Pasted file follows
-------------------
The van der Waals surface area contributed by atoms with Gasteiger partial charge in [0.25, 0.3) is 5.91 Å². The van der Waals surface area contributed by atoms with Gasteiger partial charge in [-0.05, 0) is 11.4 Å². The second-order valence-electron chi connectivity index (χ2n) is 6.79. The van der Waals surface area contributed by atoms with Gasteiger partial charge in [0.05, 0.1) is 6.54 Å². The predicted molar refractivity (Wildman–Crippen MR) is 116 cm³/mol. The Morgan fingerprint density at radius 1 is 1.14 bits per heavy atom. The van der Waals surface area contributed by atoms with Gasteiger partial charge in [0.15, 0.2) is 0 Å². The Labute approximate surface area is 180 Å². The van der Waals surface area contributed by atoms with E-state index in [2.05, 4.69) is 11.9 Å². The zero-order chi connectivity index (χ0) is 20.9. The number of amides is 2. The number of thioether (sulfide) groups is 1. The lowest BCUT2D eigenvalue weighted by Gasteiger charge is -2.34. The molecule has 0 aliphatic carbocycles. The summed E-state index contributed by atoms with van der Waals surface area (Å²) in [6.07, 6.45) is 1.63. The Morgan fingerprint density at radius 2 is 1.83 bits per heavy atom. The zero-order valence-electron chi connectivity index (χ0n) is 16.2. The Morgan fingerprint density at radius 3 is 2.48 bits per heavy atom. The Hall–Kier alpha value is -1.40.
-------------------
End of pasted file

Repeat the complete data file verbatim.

The van der Waals surface area contributed by atoms with Gasteiger partial charge in [0.25, 0.3) is 5.91 Å². The van der Waals surface area contributed by atoms with Gasteiger partial charge in [-0.05, 0) is 11.4 Å². The second-order valence-electron chi connectivity index (χ2n) is 6.79. The van der Waals surface area contributed by atoms with Gasteiger partial charge in [0.05, 0.1) is 6.54 Å². The predicted molar refractivity (Wildman–Crippen MR) is 116 cm³/mol. The Morgan fingerprint density at radius 1 is 1.14 bits per heavy atom. The van der Waals surface area contributed by atoms with Gasteiger partial charge in [0.15, 0.2) is 0 Å². The Labute approximate surface area is 180 Å². The van der Waals surface area contributed by atoms with E-state index in [2.05, 4.69) is 11.9 Å². The zero-order chi connectivity index (χ0) is 20.9. The number of amides is 2. The number of thioether (sulfide) groups is 1. The lowest BCUT2D eigenvalue weighted by Gasteiger charge is -2.34. The molecule has 0 aliphatic carbocycles. The summed E-state index contributed by atoms with van der Waals surface area (Å²) in [6.07, 6.45) is 1.63. The Morgan fingerprint density at radius 2 is 1.83 bits per heavy atom. The zero-order valence-electron chi connectivity index (χ0n) is 16.2. The Morgan fingerprint density at radius 3 is 2.48 bits per heavy atom. The Hall–Kier alpha value is -1.40.